By using transportation and housing policy to redistribute development from central cities to suburban areas without effective public transit, government at all levels has effectively excluded millions of transit-dependent disabled Americans from employment, shopping, and other opportunities. In the 1990s, the federal government sought to remedy this problem by enacting the Americans with Disabilities Act (ADA), which ordered local transit systems to make bus and train systems more accessible to the disabled. The ADA imposed costly requirements upon local public transit systems, but did not give local governments funds with which to satisfy this mandate. By effectively reducing the funds available to transit systems, the ADA has sometimes forced cutbacks in transit service for everyone (including, ironically, many disabled Americans who were able to use public transit before the ADA's enactment). Thus, the ADA has sometimes reduced, rather than increased, transportation opportunities for the disabled. This Article describes case law under the ADA, and proposes a variety of reforms to increase transportation opportunities for the disabled.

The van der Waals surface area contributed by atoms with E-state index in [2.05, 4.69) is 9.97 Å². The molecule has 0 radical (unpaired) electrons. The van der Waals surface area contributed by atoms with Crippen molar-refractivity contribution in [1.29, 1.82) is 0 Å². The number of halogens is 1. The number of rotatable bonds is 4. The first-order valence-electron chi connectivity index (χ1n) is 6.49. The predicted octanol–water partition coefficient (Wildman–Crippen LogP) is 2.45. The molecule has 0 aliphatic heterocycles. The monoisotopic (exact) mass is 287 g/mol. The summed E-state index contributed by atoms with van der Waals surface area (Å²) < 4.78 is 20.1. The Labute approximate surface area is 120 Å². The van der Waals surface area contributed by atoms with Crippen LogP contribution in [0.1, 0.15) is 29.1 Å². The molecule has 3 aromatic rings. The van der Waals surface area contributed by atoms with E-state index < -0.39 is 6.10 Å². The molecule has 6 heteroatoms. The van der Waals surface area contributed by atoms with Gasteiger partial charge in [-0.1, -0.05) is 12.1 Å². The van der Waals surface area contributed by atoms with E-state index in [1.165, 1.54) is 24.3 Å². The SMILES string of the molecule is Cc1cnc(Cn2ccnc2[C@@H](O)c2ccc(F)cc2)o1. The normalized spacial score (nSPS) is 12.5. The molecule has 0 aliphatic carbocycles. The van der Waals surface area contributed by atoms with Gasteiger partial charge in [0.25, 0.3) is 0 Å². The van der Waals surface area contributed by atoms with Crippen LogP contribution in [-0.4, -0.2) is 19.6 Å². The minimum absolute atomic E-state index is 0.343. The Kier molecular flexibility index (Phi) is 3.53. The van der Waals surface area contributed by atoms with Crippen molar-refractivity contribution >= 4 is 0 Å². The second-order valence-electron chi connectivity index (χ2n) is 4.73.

Michael E. Lewyn,
"Thou Shalt Not Put a Stumbling Blick before the Blind": The Americans with Disabilities Act and Public Transit for the Disabled,
52 Hastings L.J. 1037
Available at: https://repository.uclawsf.edu/hastings_law_journal/vol52/iss5/2